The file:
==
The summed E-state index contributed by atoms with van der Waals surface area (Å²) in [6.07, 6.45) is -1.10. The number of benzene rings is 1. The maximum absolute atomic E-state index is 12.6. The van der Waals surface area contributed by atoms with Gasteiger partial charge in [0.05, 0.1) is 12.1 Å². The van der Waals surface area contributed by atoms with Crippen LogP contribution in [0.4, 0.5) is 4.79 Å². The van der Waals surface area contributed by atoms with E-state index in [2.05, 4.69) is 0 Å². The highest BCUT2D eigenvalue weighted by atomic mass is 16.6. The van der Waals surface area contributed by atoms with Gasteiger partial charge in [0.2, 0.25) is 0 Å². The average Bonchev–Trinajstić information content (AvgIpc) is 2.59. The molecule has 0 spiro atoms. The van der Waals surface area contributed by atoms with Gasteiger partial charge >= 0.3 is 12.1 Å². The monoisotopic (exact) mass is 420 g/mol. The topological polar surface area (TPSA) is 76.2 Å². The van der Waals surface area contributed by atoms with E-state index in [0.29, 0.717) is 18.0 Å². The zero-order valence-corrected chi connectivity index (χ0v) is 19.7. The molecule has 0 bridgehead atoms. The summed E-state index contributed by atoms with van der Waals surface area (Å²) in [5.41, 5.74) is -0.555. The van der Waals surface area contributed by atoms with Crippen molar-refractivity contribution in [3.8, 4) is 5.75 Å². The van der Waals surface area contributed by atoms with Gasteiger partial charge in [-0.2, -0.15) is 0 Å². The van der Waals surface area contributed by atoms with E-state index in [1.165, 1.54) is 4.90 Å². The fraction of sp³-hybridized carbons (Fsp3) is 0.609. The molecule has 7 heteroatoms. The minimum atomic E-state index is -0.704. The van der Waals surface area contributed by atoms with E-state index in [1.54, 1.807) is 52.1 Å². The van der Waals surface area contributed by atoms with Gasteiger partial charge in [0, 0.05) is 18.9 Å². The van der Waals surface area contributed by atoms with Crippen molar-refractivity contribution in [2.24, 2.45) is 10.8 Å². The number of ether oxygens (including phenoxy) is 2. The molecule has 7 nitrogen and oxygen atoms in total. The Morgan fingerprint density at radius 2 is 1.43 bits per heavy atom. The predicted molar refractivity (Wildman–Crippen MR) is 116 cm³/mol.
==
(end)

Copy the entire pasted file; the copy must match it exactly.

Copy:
The summed E-state index contributed by atoms with van der Waals surface area (Å²) in [6.07, 6.45) is -1.10. The number of benzene rings is 1. The maximum absolute atomic E-state index is 12.6. The van der Waals surface area contributed by atoms with Gasteiger partial charge in [0.05, 0.1) is 12.1 Å². The van der Waals surface area contributed by atoms with Crippen LogP contribution in [0.4, 0.5) is 4.79 Å². The van der Waals surface area contributed by atoms with E-state index in [2.05, 4.69) is 0 Å². The highest BCUT2D eigenvalue weighted by atomic mass is 16.6. The van der Waals surface area contributed by atoms with Gasteiger partial charge in [0.2, 0.25) is 0 Å². The average Bonchev–Trinajstić information content (AvgIpc) is 2.59. The molecule has 0 spiro atoms. The van der Waals surface area contributed by atoms with Gasteiger partial charge >= 0.3 is 12.1 Å². The monoisotopic (exact) mass is 420 g/mol. The topological polar surface area (TPSA) is 76.2 Å². The van der Waals surface area contributed by atoms with E-state index in [0.29, 0.717) is 18.0 Å². The zero-order valence-corrected chi connectivity index (χ0v) is 19.7. The molecule has 0 bridgehead atoms. The summed E-state index contributed by atoms with van der Waals surface area (Å²) in [5.41, 5.74) is -0.555. The van der Waals surface area contributed by atoms with Crippen molar-refractivity contribution in [3.8, 4) is 5.75 Å². The van der Waals surface area contributed by atoms with Gasteiger partial charge in [-0.2, -0.15) is 0 Å². The van der Waals surface area contributed by atoms with E-state index in [1.165, 1.54) is 4.90 Å². The fraction of sp³-hybridized carbons (Fsp3) is 0.609. The molecule has 7 heteroatoms. The minimum atomic E-state index is -0.704. The van der Waals surface area contributed by atoms with E-state index in [1.54, 1.807) is 52.1 Å². The van der Waals surface area contributed by atoms with Gasteiger partial charge in [0, 0.05) is 18.9 Å². The van der Waals surface area contributed by atoms with Crippen molar-refractivity contribution in [2.24, 2.45) is 10.8 Å². The number of ether oxygens (including phenoxy) is 2. The molecule has 7 nitrogen and oxygen atoms in total. The Morgan fingerprint density at radius 2 is 1.43 bits per heavy atom. The predicted molar refractivity (Wildman–Crippen MR) is 116 cm³/mol.